Hypothalamic IKK-beta in obesity-related hypertension

Project: Research project

Project Details

Description

DESCRIPTION (provided by applicant): Obesity and hypertension (HT) are two epidemic health problems globally. Unfortunately, these two problems are often coupled to form obesity-related HT (OHT), but due to the poor understanding about the underlying mechanism, currently there is an almost complete lack of effective interventions against OHT. Interestingly, recent research from this project has led to the discovery that the mechanism of OHT involves sympathetic upregulation arising from obesity-induced activation of proinflammatory IKK¿ in POMC neurons localized in the hypothalamus. Having appreciated that IKK¿ in POMC neurons represents a converging point between obesity and HT, the long-term objective of this research is to study the involved physiological, molecular and neural circuitry basis which can eventually lead to interventional strategies in treating and preventing OHT. Preliminary studies have revealed that IKK¿ activation in POMC neurons can promote glutamate release, and importantly, IKK¿ and glutamate signaling in POMC neurons can similarly mediate the activation of downstream presympathetic circuitry to induce HT. Conversely, inhibition of IKK¿ or glutamate signaling in POMC neurons can similarly counteract against OHT. Hence, this project hypothesizes that IKK¿ in POMC neurons employs glutamate signaling from these neurons to activate downstream presympathetic neurons and drive the sympathetic induction of OHT. Three Specific Aims are proposed to test this hypothesis: (1) Study the hypertensive role of IKK¿ and glutamate in POMC neurons; (2) Study the sympathetic basis of OHT involving IKK¿ and glutamate in POMC neurons; (3) Study the POMC neuron-related neural circuitry in relation to OHT. A combined genetic and gene delivery approaches together with relevant cardiovascular and neural analyses will be used to carry out these Aims. All key animal models, reagents and techniques have been established in the studies which generated preliminary results, making the proposal feasible. Overall, successful completion of this project will significantly clarify the brain mechanism of OHT, and enlighten the development of interventional strategies against OHT.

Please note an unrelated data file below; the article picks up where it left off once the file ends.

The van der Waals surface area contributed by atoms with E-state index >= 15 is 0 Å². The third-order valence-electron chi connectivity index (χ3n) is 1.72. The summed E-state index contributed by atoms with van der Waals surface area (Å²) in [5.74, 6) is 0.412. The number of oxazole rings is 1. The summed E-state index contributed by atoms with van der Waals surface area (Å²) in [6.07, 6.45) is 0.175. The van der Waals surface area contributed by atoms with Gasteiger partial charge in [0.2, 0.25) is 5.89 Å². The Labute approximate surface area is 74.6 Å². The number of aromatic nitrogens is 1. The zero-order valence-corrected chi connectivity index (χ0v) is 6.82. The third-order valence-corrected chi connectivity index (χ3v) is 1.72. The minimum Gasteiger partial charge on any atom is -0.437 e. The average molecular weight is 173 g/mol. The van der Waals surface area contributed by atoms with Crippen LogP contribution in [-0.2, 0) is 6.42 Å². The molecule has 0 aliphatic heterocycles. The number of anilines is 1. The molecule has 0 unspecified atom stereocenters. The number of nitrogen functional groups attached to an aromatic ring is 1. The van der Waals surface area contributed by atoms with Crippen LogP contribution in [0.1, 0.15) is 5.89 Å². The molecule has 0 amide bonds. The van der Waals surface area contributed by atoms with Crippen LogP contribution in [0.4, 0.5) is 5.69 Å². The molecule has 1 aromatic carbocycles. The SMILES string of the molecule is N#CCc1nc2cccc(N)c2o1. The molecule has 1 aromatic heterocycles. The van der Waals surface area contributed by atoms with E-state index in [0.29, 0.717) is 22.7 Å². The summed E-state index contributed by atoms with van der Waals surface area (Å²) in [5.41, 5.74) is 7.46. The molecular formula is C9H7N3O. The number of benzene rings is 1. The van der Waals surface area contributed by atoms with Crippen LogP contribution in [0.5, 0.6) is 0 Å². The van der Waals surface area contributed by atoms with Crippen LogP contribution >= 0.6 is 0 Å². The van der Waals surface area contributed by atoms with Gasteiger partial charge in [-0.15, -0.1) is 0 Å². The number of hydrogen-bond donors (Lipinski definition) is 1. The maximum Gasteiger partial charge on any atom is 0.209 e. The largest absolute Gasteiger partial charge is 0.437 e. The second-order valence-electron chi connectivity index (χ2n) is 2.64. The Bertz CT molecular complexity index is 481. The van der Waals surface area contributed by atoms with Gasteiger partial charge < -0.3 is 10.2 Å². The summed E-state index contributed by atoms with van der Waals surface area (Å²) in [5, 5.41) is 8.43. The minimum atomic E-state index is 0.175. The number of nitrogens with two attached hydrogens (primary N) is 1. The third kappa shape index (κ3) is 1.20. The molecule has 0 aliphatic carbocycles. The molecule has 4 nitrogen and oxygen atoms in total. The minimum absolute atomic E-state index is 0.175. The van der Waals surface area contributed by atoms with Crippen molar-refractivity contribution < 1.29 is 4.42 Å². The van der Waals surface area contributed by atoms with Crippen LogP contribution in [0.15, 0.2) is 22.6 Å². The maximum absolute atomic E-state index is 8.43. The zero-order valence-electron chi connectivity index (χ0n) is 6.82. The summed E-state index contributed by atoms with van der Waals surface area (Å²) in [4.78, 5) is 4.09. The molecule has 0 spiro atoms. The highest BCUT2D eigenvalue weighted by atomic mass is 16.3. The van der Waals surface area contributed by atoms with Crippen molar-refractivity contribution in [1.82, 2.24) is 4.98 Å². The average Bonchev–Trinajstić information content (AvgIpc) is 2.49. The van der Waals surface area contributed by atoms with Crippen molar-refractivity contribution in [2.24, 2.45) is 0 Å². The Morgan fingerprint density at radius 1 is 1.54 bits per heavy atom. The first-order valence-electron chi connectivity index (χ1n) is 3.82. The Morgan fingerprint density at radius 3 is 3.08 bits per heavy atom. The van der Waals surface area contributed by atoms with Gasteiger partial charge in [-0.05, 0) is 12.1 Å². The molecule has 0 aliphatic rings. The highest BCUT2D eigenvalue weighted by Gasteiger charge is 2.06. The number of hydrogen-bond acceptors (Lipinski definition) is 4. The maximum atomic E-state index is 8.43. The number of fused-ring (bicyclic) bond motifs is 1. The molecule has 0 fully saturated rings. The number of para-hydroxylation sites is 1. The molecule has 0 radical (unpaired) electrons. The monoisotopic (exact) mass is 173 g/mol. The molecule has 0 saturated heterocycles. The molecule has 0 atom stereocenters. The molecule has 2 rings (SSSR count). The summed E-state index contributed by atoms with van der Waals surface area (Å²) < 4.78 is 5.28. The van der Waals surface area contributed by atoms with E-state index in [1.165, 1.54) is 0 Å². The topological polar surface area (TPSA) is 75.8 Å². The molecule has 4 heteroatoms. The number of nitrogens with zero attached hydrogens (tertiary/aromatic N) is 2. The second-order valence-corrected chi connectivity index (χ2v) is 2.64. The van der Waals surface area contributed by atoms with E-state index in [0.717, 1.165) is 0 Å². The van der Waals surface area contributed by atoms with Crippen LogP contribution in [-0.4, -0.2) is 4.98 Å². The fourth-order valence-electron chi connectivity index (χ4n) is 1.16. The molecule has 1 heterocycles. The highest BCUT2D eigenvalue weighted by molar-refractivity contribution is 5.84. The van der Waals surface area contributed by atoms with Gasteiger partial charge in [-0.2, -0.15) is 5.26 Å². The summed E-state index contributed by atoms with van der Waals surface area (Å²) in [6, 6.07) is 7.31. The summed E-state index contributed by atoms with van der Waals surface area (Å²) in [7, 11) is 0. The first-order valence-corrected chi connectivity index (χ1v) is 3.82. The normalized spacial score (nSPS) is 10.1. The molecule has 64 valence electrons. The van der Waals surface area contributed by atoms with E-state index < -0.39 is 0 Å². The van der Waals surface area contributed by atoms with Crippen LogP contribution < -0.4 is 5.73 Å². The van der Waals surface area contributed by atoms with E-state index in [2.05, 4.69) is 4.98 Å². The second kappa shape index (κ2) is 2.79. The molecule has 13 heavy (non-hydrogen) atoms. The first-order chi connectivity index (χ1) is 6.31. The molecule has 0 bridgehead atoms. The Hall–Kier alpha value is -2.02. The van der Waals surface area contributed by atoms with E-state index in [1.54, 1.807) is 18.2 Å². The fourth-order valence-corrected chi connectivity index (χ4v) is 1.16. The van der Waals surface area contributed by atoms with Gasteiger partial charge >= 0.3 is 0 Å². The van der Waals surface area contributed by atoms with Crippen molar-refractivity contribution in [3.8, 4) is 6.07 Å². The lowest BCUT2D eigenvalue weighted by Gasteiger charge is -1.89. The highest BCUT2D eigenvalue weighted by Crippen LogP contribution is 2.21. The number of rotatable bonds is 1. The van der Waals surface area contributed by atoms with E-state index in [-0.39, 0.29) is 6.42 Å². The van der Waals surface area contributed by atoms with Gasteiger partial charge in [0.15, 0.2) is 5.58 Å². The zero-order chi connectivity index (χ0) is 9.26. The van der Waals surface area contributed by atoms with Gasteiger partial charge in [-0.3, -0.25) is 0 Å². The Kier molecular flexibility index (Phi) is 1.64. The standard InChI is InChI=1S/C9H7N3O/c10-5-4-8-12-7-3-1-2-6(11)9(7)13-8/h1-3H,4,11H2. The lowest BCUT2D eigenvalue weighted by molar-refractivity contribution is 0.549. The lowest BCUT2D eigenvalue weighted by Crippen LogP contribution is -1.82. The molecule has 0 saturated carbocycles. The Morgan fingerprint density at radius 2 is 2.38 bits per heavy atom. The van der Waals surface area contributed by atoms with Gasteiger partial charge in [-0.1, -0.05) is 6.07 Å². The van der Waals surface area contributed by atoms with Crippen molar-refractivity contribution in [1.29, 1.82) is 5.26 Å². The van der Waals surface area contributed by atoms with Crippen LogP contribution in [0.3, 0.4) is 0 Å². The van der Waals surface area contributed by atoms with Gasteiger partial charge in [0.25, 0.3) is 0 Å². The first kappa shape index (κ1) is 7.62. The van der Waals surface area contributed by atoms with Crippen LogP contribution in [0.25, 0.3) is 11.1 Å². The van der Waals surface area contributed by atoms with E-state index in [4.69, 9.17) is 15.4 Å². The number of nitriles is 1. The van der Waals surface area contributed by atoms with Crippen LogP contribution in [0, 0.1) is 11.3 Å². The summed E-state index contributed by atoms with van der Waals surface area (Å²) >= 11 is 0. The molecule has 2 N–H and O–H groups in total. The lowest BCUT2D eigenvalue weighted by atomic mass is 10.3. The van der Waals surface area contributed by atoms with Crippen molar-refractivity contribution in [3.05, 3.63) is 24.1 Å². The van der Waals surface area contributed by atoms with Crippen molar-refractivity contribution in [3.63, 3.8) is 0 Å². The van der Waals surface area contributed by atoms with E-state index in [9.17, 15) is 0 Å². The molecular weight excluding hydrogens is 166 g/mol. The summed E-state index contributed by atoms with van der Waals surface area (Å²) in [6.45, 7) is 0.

StatusFinished
Effective start/end date6/1/135/31/14

Funding

  • National Heart, Lung, and Blood Institute: $489,267.00

ASJC

  • Endocrine and Autonomic Systems
  • Cellular and Molecular Neuroscience
  • Cognitive Neuroscience
  • Developmental Neuroscience
  • Physiology

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